The news from Honduras had not been good. In an early morning raid, soldiers stormed the palace. Mel was tossed out by the seat of his pants–the first military coup in South America since the fall of the Berlin Wall.
It was dusk. I was up in the lifeguard stand again, aiming a Crimson Trace red dot at the early moon. Marianne’s cat was with me on the bench.
She nudged my ribs then whipped around and swaggered to the other end, John Wayne-style, then decided to sit and lick herself.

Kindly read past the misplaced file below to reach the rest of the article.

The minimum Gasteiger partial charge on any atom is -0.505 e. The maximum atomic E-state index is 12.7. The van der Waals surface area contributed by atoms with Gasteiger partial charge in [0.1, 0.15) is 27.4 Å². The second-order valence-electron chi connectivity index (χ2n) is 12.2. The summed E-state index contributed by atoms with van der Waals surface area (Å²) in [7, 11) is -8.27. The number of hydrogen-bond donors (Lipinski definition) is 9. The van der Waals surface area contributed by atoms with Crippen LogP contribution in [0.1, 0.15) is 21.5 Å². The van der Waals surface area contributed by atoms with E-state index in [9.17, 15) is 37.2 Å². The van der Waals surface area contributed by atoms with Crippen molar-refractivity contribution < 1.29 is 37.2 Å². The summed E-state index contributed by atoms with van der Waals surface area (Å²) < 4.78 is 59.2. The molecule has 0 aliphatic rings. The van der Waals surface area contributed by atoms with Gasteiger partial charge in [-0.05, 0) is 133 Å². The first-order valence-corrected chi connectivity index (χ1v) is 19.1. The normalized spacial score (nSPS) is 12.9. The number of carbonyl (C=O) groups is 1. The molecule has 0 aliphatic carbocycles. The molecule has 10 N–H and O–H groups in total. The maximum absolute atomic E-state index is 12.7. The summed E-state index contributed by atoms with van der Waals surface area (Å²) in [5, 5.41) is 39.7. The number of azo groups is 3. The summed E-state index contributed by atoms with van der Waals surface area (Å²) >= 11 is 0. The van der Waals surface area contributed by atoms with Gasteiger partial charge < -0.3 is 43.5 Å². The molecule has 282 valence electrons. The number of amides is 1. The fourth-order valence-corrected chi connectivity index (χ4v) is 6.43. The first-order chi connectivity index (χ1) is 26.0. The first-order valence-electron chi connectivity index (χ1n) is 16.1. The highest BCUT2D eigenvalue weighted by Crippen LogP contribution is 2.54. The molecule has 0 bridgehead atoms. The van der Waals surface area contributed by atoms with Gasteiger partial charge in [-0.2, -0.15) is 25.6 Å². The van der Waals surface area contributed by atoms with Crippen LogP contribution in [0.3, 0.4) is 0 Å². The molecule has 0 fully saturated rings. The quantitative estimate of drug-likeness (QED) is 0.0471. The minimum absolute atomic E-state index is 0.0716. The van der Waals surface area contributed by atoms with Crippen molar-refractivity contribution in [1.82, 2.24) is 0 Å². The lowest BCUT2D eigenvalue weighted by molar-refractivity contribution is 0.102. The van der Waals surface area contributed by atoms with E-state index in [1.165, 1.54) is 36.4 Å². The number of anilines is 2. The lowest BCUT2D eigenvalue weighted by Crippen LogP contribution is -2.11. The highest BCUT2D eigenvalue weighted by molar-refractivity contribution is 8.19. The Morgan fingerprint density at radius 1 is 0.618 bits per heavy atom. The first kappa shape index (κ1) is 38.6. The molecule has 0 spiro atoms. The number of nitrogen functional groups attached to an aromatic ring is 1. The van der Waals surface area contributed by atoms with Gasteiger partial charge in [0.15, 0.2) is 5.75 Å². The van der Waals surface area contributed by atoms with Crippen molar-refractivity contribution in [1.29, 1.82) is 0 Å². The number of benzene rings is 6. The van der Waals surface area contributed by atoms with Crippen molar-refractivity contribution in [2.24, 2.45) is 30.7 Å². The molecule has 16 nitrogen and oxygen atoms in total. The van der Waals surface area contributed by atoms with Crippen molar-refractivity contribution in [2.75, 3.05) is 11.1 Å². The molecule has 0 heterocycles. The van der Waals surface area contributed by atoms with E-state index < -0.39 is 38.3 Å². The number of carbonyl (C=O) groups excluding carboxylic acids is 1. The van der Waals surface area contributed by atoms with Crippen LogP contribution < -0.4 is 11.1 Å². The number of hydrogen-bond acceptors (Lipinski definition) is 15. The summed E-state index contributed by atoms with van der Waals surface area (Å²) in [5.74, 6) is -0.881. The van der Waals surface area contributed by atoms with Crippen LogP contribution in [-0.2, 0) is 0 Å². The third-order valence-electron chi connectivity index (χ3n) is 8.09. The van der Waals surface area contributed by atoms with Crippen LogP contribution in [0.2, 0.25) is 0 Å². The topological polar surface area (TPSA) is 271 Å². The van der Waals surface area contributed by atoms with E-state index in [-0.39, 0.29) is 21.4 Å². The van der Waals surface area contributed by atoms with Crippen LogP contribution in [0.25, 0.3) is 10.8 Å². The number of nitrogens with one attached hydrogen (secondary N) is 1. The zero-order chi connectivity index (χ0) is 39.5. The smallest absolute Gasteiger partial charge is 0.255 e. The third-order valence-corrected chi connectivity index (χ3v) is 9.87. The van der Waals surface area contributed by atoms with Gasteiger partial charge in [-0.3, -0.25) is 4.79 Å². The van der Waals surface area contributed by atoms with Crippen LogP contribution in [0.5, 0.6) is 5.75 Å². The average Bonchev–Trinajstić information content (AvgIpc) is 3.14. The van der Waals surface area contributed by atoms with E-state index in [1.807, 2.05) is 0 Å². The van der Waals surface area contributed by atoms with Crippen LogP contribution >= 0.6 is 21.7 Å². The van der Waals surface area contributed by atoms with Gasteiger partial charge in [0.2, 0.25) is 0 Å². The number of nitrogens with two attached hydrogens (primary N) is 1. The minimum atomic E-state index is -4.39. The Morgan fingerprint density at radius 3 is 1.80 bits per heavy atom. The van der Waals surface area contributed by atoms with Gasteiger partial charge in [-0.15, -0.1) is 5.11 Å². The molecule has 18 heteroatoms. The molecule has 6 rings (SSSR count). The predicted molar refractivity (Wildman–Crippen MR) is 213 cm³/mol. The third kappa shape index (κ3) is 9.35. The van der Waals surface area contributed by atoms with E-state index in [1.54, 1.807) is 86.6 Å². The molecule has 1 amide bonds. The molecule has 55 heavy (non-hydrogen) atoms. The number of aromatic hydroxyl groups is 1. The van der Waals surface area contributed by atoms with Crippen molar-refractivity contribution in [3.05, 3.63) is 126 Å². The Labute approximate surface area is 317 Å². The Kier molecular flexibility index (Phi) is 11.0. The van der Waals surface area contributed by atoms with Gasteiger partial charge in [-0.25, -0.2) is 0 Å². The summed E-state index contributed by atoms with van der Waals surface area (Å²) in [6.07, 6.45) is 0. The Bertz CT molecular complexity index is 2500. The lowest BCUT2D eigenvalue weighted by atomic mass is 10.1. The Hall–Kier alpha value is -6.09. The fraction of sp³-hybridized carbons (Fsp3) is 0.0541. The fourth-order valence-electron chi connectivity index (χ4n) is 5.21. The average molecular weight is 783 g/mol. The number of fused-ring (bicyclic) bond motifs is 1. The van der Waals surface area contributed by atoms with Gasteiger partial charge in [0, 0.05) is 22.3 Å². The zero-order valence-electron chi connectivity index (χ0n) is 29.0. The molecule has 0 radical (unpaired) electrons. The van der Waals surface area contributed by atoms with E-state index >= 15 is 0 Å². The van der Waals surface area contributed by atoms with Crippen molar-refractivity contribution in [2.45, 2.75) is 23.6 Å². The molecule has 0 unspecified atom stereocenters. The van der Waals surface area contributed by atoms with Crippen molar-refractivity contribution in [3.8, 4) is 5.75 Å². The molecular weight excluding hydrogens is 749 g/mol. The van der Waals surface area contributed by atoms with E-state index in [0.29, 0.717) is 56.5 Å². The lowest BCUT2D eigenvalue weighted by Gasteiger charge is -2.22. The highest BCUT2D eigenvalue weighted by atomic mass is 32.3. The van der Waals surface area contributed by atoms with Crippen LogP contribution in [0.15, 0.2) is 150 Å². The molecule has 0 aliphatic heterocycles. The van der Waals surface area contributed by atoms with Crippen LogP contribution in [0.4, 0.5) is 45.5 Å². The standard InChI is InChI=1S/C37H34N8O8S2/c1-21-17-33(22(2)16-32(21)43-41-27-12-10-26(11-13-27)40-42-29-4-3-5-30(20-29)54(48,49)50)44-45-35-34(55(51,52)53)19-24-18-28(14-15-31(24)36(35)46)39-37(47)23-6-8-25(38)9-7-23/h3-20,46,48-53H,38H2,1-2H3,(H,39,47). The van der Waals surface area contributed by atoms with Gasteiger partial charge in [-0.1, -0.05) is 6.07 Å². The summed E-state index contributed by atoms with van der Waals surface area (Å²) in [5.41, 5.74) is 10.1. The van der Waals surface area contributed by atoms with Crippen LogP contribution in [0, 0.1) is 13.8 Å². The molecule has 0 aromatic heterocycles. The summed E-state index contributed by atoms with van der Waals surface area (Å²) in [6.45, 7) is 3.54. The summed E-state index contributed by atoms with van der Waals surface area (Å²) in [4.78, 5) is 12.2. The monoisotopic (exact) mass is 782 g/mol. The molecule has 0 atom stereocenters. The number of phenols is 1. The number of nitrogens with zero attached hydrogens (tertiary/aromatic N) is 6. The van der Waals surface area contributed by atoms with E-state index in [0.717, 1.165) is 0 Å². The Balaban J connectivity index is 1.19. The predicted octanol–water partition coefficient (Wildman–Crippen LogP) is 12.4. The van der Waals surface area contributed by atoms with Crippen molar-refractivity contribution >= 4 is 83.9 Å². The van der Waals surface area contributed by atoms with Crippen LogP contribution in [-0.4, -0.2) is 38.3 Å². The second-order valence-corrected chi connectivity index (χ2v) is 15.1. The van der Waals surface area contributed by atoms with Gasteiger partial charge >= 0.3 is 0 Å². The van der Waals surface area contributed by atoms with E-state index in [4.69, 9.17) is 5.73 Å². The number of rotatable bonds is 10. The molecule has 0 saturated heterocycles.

Something moving in the woods made her stop. She’d been rather skittish lately. Two nights before, there had been a wild crazy ruckus underneath my sailboat, the cat hissing and making kung-fu-fighter sounds, spine arched, ears back, in a Mexican standoff with what–Marianne told me later–was probably a coyote. I went out on deck, firing into the air, and the coyote ran off. I squeezed off a few extra pot shots and got a yelp in response. When I checked the next day, I found nothing: no blood trail, no tracks.
# # #
# # #
Author of Blue Rubber Pool
Surf Director at Pineapple Hill